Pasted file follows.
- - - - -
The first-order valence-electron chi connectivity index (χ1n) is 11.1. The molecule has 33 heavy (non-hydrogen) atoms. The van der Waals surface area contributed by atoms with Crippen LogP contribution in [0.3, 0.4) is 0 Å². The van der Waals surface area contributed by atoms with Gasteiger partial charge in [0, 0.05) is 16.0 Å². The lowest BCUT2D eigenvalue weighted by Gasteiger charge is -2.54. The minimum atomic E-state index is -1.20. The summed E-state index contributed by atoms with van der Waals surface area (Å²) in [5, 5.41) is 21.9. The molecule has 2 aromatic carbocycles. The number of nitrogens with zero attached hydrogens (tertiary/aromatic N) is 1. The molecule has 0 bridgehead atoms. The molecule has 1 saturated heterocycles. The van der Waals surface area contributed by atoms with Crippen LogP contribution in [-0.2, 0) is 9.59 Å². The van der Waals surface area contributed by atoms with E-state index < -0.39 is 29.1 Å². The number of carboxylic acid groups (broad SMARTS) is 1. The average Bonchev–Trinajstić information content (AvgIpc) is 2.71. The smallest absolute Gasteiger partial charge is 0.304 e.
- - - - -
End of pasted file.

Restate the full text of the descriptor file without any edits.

The first-order valence-electron chi connectivity index (χ1n) is 11.1. The molecule has 33 heavy (non-hydrogen) atoms. The van der Waals surface area contributed by atoms with Crippen LogP contribution in [0.3, 0.4) is 0 Å². The van der Waals surface area contributed by atoms with Gasteiger partial charge in [0, 0.05) is 16.0 Å². The lowest BCUT2D eigenvalue weighted by Gasteiger charge is -2.54. The minimum atomic E-state index is -1.20. The summed E-state index contributed by atoms with van der Waals surface area (Å²) in [5, 5.41) is 21.9. The molecule has 2 aromatic carbocycles. The number of nitrogens with zero attached hydrogens (tertiary/aromatic N) is 1. The molecule has 0 bridgehead atoms. The molecule has 1 saturated heterocycles. The van der Waals surface area contributed by atoms with Crippen LogP contribution in [-0.2, 0) is 9.59 Å². The van der Waals surface area contributed by atoms with E-state index < -0.39 is 29.1 Å². The number of carboxylic acid groups (broad SMARTS) is 1. The average Bonchev–Trinajstić information content (AvgIpc) is 2.71. The smallest absolute Gasteiger partial charge is 0.304 e.